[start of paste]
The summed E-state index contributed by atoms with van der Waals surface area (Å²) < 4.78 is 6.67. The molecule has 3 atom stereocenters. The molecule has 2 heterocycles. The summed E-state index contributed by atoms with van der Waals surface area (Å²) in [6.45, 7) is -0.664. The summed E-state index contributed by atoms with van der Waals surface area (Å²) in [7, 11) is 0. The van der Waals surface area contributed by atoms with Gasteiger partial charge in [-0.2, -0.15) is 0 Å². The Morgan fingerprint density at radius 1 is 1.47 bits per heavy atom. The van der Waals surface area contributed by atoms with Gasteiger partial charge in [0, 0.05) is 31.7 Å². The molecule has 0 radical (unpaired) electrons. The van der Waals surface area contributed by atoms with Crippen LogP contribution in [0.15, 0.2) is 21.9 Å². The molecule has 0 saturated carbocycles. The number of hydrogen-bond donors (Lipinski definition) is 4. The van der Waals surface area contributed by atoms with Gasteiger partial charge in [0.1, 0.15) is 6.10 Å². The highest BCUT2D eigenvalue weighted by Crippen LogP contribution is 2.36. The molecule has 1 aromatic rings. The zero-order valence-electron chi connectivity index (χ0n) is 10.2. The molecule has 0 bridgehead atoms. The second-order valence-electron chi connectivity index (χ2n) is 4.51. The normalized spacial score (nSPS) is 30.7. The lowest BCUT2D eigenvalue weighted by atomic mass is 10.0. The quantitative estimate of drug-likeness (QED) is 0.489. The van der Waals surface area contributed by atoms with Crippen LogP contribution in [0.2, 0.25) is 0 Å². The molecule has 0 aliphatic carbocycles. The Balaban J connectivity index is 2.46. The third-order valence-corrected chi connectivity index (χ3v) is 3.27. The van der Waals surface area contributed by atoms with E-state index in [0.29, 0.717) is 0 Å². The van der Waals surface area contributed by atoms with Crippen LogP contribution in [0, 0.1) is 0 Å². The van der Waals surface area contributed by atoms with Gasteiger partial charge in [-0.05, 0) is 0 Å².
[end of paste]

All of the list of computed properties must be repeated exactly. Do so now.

The summed E-state index contributed by atoms with van der Waals surface area (Å²) < 4.78 is 6.67. The molecule has 3 atom stereocenters. The molecule has 2 heterocycles. The summed E-state index contributed by atoms with van der Waals surface area (Å²) in [6.45, 7) is -0.664. The summed E-state index contributed by atoms with van der Waals surface area (Å²) in [7, 11) is 0. The van der Waals surface area contributed by atoms with Gasteiger partial charge in [-0.2, -0.15) is 0 Å². The Morgan fingerprint density at radius 1 is 1.47 bits per heavy atom. The van der Waals surface area contributed by atoms with Gasteiger partial charge in [0, 0.05) is 31.7 Å². The molecule has 0 radical (unpaired) electrons. The van der Waals surface area contributed by atoms with Crippen LogP contribution in [0.15, 0.2) is 21.9 Å². The molecule has 0 saturated carbocycles. The number of hydrogen-bond donors (Lipinski definition) is 4. The van der Waals surface area contributed by atoms with Gasteiger partial charge in [0.1, 0.15) is 6.10 Å². The highest BCUT2D eigenvalue weighted by Crippen LogP contribution is 2.36. The molecule has 1 aromatic rings. The zero-order valence-electron chi connectivity index (χ0n) is 10.2. The molecule has 0 bridgehead atoms. The second-order valence-electron chi connectivity index (χ2n) is 4.51. The normalized spacial score (nSPS) is 30.7. The lowest BCUT2D eigenvalue weighted by atomic mass is 10.0. The quantitative estimate of drug-likeness (QED) is 0.489. The van der Waals surface area contributed by atoms with Crippen LogP contribution in [0.2, 0.25) is 0 Å². The molecule has 0 aliphatic carbocycles. The Balaban J connectivity index is 2.46. The third-order valence-corrected chi connectivity index (χ3v) is 3.27. The van der Waals surface area contributed by atoms with E-state index in [0.29, 0.717) is 0 Å². The van der Waals surface area contributed by atoms with Crippen LogP contribution in [0, 0.1) is 0 Å². The van der Waals surface area contributed by atoms with Gasteiger partial charge in [-0.05, 0) is 0 Å².